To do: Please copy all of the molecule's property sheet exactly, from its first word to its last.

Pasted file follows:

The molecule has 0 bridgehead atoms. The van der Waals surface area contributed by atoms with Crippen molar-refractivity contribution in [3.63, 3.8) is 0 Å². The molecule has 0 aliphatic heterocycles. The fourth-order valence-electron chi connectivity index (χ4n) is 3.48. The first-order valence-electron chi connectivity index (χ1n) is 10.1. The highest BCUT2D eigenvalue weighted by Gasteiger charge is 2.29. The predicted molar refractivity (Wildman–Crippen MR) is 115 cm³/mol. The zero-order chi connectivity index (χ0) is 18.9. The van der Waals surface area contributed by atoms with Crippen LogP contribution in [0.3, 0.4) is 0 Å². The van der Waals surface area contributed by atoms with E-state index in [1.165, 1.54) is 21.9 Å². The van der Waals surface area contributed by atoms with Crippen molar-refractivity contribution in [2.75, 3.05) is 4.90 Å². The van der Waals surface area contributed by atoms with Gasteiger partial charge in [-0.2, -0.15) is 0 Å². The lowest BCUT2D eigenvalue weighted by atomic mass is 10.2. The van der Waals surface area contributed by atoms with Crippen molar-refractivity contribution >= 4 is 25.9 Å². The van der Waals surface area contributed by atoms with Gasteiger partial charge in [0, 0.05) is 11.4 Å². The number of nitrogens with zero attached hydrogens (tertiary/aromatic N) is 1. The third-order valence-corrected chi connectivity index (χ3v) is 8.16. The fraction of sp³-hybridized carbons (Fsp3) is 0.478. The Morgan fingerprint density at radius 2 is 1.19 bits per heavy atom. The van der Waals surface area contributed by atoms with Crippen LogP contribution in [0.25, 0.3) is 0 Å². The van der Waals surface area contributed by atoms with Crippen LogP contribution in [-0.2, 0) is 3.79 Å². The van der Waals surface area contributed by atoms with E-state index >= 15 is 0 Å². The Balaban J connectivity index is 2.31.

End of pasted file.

The molecule has 0 bridgehead atoms. The van der Waals surface area contributed by atoms with Crippen molar-refractivity contribution in [3.63, 3.8) is 0 Å². The molecule has 0 aliphatic heterocycles. The fourth-order valence-electron chi connectivity index (χ4n) is 3.48. The first-order valence-electron chi connectivity index (χ1n) is 10.1. The highest BCUT2D eigenvalue weighted by Gasteiger charge is 2.29. The predicted molar refractivity (Wildman–Crippen MR) is 115 cm³/mol. The zero-order chi connectivity index (χ0) is 18.9. The van der Waals surface area contributed by atoms with Crippen LogP contribution in [0.3, 0.4) is 0 Å². The van der Waals surface area contributed by atoms with E-state index in [1.165, 1.54) is 21.9 Å². The van der Waals surface area contributed by atoms with Crippen molar-refractivity contribution in [2.75, 3.05) is 4.90 Å². The van der Waals surface area contributed by atoms with Gasteiger partial charge in [-0.2, -0.15) is 0 Å². The lowest BCUT2D eigenvalue weighted by atomic mass is 10.2. The van der Waals surface area contributed by atoms with Crippen molar-refractivity contribution >= 4 is 25.9 Å². The van der Waals surface area contributed by atoms with Gasteiger partial charge in [0, 0.05) is 11.4 Å². The number of nitrogens with zero attached hydrogens (tertiary/aromatic N) is 1. The third-order valence-corrected chi connectivity index (χ3v) is 8.16. The fraction of sp³-hybridized carbons (Fsp3) is 0.478. The Morgan fingerprint density at radius 2 is 1.19 bits per heavy atom. The van der Waals surface area contributed by atoms with Crippen LogP contribution in [0.25, 0.3) is 0 Å². The van der Waals surface area contributed by atoms with Crippen LogP contribution in [-0.2, 0) is 3.79 Å². The van der Waals surface area contributed by atoms with E-state index >= 15 is 0 Å². The Balaban J connectivity index is 2.31.